Pass on Perfection


Pass on Perfection

Pass on Perfection is a game suitable for creating a Minimally Viable Product or anything else you need that is minimally viable. Several people have reported on using it for teaming agreements, definitions of done or ready, or actions to possibly obtain some form of improvement. It’s simple and fun and plays out a bit differently with groups and subjects.

It’s a mash-up of Yes And… thinking with the concept of the Perfection Game as described in the Core Protocols using a series of rounds and passing. It takes between 20-180 minutes (depending on the subject) and works like this:

We are trying to accomplish X (where X can be just about anything that we want to have a set of items that make it minimally viable).


1) Starting with one person, that person contributes an item that they think will help us accomplish X. They can explain their contribution if necessary.

2) Then in a round robin fashion, each person continues to contribute items – explaining if clarity is needed. If the person has nothing to contribute they simply say ‘pass’. Once we go around the circle where everyone has said they pass it means the group has nothing else to contribute as ideas.

We have what is considered the maximum possible to accomplish X. Now we want to reduce this list down to the minimum necessary to accomplish X.


3) Starting with the next person, they look at the list and select an item they don’t think is absolutely necessary. They proposition the group that they want to remove this item stating why or they may ‘pass’.

4) Others offer supporting or countering opinions on whether that item is moved to a ‘deferred for consideration list’ (aka a backlog) or remains in the current list as part of what is minimally viable. We’re looking for consensus with something like a formal Roman Vote if necessary to ensure clarity. The item is either in the minimum necessary or out to the backlog for later consideration.

5) We go round robin with each person either passing or proposing; things can be proposed more than once as clarity is gained with each time it is proposed on whether it may be truly necessary or not.

6) Once everyone passes, we now have what we consider to be minimally necessary to accomplish X and a ready backlog of items we can pull from later. These items can then be prioritized or may have naturally emerged from the group during discussion.


For something like a feature set for a product, there may be a product manager or product owner that gets final say. For something like a Definition of Ready, the technical team may have final say on what they consider ‘ready’.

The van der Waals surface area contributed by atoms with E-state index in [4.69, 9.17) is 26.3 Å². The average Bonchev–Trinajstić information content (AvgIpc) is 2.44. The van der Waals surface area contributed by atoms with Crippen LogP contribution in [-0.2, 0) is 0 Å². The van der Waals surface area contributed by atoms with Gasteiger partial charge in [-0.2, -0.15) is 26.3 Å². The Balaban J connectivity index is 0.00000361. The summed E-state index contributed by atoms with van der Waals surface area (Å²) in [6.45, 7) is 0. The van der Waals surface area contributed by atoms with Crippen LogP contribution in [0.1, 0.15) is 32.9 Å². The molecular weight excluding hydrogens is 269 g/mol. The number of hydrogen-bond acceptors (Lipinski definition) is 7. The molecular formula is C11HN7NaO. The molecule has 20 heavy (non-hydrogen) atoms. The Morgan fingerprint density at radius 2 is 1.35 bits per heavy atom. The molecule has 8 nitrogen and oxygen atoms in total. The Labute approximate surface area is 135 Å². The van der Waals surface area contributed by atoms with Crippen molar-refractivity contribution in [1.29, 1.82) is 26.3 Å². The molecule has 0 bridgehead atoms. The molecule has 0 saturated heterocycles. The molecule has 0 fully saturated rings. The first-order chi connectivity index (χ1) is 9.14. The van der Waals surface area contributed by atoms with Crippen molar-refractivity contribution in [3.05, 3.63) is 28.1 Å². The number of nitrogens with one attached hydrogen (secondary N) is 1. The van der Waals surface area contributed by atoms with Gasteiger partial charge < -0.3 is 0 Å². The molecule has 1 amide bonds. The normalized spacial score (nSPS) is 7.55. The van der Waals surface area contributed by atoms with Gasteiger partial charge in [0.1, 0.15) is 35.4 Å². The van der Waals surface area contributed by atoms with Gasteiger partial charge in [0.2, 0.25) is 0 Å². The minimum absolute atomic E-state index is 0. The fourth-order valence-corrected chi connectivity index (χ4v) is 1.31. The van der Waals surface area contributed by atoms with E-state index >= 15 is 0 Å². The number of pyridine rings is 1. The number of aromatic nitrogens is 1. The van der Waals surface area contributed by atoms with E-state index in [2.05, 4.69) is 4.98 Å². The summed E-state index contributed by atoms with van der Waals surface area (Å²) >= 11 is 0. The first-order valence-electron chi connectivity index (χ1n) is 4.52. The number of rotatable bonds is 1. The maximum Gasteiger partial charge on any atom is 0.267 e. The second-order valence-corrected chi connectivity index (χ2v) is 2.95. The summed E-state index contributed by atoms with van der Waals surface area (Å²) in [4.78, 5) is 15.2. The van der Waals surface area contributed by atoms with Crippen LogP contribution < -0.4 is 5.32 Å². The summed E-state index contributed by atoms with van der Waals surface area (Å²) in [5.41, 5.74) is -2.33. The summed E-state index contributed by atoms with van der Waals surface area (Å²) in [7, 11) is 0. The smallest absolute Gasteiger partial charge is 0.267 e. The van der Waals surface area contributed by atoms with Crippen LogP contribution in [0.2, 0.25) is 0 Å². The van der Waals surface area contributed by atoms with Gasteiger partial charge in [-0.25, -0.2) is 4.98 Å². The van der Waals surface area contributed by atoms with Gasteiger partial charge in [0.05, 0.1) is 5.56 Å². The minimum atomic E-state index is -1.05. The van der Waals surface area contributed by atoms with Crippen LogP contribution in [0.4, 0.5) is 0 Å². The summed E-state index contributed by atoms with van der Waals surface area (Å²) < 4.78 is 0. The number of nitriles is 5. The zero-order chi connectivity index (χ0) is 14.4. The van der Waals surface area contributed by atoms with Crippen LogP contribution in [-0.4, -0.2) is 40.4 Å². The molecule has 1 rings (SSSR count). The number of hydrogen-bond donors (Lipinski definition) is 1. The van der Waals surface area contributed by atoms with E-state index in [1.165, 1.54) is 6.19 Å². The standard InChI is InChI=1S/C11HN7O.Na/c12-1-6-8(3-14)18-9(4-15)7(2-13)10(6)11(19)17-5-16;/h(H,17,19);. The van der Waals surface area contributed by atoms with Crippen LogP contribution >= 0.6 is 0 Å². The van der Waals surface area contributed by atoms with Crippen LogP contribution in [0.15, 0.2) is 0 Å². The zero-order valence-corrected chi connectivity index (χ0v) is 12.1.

You can disallow a person to reenter if they pass; this may have the people take a little longer to contemplate as they will want to ensure they don’t have any new contribution (first round) or propose to be removed (second round). This could also have the reverse problem where not enough contributions and/or removals occur if these are made in haste.


Using this game helps ensure all ideas are considered without then also having to do some decluttering like affinity analysis to group similar thoughts or remove duplicates.

It also helps a group have thoughtful contemplation on what is removed.

This game was created by April Jefferson and Paul Boos at the US Agile Coach Camp 2016 in Saint Louis, Missouri, USA. Enjoy! We now have a presentation used at Agile2019 that can help you learn the flow of this game graphically; it includes a retro as a learning debrief. Drop by

Incidentally, the preposition ‘on’ was crowdsourced using this game… (Originally, we were torn with Pass the Perfection and Pass to Perfection…)

About Tasty Cupcakes

This content was originally published on Tasty Cupcakes, a community-run website founded by Michael McCullough and Don McGreal after they presented a series of games at Agile2008 in Toronto. The site’s tagline was “fuel for invention and learning.” After 15 years at, the content has found a new permanent home here at Agile Alliance.

The games, techniques, and approaches presented are here to use and explore. All we ask is that you tell others about us and give us some feedback on the games themselves. All of this work is licensed under a Creative Commons Attribution 4.0 International License.

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